Autofocus / Manual Focus Performance and Metering
The Nikon 1 system is also the first Nikon camera to have a hybrid autofocus system – a combination of phase and contrast-detect autofocus. Nikon claims that it is very responsive, fast and accurate, which as I have verified, is indeed an accurate statement. And that’s with an impressive 135 focus points! In AF-S (single servo) mode, the camera uses contrast-detect AF and you can use any of the 135 focus points to acquire focus.
Surprisingly, the AF performance in AF-S mode is very good, not the sluggish contrast-detect we get in Live View modes of current DSLRs. The moment you switch to AF-C (continuous-servo) mode, the camera changes to the hybrid AF mode with 73 focus points and does an excellent job at tracking movement in daylight conditions. In indoor environments with less light, the camera seems to switch to the same contrast-detect mode and AF slows down.
So far I have taken around 1,500~ images with the J1 and I have yet to find an image that is out of focus. Yes, it does have to do with a larger depth of field due to the smaller sensor on the camera, but I have had a lot of blurry images on point and shoot cameras with even smaller sensors before and the J1 is a world better than any of them. In very difficult low-light, low-contrast situations, the camera might not be able to acquire focus and you will see the focus point flash in red when that happens. Switching to AF-S mode activates the green AF-assist lamp, which helps a great deal in acquiring focus on close subjects.
In short, Nikon’s implementation of hybrid autofocus rocks. I very much hope that this technology will make its way to Live View / Video Modes on future DSLRs. This new AF engine is probably the biggest advantage of the Nikon 1 system over its current competitors.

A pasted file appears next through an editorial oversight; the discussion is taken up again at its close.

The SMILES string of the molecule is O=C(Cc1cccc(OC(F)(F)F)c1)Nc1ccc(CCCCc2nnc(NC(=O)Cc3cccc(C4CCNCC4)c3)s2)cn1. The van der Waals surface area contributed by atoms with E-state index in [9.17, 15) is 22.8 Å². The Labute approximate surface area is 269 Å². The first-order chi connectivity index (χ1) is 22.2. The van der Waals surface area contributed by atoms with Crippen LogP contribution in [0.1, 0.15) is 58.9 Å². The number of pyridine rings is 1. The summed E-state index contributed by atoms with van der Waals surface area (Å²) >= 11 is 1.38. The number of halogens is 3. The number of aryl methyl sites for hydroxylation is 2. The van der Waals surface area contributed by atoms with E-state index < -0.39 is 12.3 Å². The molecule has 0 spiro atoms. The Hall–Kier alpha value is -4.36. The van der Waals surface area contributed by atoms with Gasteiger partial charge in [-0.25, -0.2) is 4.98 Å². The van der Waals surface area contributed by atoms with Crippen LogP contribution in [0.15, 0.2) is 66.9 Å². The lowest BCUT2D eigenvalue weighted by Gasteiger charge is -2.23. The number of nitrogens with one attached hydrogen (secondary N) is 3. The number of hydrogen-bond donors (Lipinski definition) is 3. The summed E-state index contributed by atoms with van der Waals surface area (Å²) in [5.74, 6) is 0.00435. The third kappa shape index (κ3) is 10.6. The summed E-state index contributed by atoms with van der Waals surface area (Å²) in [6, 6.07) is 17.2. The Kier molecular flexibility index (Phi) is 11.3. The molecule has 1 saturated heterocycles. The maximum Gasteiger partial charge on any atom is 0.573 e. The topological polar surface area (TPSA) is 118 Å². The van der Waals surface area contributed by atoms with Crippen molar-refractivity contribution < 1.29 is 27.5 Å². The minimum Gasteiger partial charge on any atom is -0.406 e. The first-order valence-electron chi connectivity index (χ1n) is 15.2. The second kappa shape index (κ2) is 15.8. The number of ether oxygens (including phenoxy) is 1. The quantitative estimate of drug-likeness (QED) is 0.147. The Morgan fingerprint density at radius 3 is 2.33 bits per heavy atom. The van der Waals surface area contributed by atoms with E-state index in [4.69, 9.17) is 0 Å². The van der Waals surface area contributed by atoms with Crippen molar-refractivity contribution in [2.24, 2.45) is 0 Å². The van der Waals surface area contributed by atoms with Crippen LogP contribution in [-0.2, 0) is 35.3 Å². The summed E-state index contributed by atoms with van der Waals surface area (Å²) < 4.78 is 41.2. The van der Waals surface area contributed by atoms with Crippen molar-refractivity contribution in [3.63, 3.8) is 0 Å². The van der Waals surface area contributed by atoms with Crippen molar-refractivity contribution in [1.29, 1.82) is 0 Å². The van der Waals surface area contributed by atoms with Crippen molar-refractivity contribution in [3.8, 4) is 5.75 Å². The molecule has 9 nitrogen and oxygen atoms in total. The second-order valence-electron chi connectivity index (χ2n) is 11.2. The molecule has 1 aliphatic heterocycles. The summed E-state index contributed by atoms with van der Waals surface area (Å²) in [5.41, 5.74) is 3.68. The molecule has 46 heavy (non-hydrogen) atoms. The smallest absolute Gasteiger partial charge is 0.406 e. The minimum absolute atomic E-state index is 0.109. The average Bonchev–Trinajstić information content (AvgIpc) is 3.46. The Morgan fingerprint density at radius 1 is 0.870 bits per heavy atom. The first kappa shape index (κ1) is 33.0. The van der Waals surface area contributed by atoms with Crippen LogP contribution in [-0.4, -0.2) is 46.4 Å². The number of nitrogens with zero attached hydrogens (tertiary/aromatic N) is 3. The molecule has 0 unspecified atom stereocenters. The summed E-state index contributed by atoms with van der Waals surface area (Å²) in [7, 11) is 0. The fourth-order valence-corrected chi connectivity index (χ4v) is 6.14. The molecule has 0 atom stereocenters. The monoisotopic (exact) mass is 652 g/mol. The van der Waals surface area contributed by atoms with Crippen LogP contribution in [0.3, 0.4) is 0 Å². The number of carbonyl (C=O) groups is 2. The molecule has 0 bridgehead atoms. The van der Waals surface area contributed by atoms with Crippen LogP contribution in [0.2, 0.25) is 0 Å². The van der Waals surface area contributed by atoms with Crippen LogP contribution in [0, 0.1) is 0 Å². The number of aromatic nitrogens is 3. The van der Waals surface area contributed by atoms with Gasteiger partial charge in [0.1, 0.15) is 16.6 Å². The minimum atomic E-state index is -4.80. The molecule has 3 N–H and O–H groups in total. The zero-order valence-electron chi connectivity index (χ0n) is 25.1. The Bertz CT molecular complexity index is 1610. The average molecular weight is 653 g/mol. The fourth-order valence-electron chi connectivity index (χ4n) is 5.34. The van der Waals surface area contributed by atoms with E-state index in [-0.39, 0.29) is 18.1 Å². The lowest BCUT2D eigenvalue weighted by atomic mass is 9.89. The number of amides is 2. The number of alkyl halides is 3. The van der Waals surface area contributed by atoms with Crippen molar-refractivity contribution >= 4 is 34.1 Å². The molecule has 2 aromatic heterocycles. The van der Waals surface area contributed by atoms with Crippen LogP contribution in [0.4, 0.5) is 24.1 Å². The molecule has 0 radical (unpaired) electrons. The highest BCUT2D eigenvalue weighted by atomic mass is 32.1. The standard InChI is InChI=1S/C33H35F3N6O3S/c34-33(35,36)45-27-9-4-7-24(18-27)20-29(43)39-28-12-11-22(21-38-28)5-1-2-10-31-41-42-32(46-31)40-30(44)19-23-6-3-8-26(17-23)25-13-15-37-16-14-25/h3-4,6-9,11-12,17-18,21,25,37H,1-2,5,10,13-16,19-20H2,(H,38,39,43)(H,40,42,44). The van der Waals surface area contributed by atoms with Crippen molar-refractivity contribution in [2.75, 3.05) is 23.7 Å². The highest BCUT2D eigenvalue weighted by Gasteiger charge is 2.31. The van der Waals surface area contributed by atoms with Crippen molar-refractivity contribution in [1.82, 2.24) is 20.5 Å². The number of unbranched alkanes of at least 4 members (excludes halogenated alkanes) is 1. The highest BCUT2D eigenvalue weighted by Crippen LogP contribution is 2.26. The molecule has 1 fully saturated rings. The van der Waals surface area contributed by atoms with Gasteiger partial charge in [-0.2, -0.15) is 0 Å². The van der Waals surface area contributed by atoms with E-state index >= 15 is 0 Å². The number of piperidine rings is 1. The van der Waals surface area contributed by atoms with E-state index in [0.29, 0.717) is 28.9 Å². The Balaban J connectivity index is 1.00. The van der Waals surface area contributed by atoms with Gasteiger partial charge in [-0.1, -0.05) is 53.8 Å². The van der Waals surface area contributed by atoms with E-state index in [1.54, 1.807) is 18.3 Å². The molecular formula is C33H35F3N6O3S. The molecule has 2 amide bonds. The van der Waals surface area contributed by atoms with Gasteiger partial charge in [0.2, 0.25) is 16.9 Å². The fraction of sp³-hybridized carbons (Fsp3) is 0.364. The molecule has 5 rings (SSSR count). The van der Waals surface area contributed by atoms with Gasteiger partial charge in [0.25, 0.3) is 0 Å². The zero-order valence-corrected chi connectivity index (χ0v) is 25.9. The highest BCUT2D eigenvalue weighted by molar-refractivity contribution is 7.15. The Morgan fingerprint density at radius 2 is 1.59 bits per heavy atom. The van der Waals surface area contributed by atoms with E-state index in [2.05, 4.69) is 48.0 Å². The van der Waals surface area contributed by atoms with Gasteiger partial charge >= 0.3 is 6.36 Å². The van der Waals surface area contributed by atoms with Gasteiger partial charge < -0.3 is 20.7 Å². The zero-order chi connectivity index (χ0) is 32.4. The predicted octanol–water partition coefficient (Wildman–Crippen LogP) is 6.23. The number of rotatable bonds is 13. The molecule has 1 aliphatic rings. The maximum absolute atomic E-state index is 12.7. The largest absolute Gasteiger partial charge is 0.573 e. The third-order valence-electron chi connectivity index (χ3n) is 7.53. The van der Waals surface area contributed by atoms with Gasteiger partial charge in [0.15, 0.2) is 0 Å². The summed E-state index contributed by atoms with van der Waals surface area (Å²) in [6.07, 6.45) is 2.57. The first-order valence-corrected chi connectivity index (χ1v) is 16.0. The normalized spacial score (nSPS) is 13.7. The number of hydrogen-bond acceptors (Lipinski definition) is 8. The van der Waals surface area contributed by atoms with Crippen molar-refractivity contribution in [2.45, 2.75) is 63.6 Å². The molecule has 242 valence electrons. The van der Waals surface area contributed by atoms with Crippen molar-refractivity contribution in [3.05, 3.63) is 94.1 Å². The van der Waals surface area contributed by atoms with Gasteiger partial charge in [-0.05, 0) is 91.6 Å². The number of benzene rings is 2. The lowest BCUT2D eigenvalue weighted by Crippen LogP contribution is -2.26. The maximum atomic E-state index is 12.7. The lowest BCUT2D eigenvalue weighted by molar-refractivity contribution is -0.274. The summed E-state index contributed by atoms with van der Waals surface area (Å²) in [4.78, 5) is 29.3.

On the flip side, since the manual focus ring has been completely eliminated from all 1 NIKKOR lenses, the manual focus has to be performed through the camera, which is a rather cumbersome and inefficient process. You first have to switch to MF through the camera menu, then you have to hit the middle “OK” button to start manual focus operation. The up/down switch on the top back of the camera is used for zooming in and out, while the rotary dial is used to move the zoom area when pressed and change focus when rotated. Zooming in greatly decreases the resolution, which makes it difficult to obtain precise focus – a similar problem Nikon D90 DSLR has in Live View mode. This problem is obviously only related to the absence of the focus ring on the 1 NIKKOR lenses.
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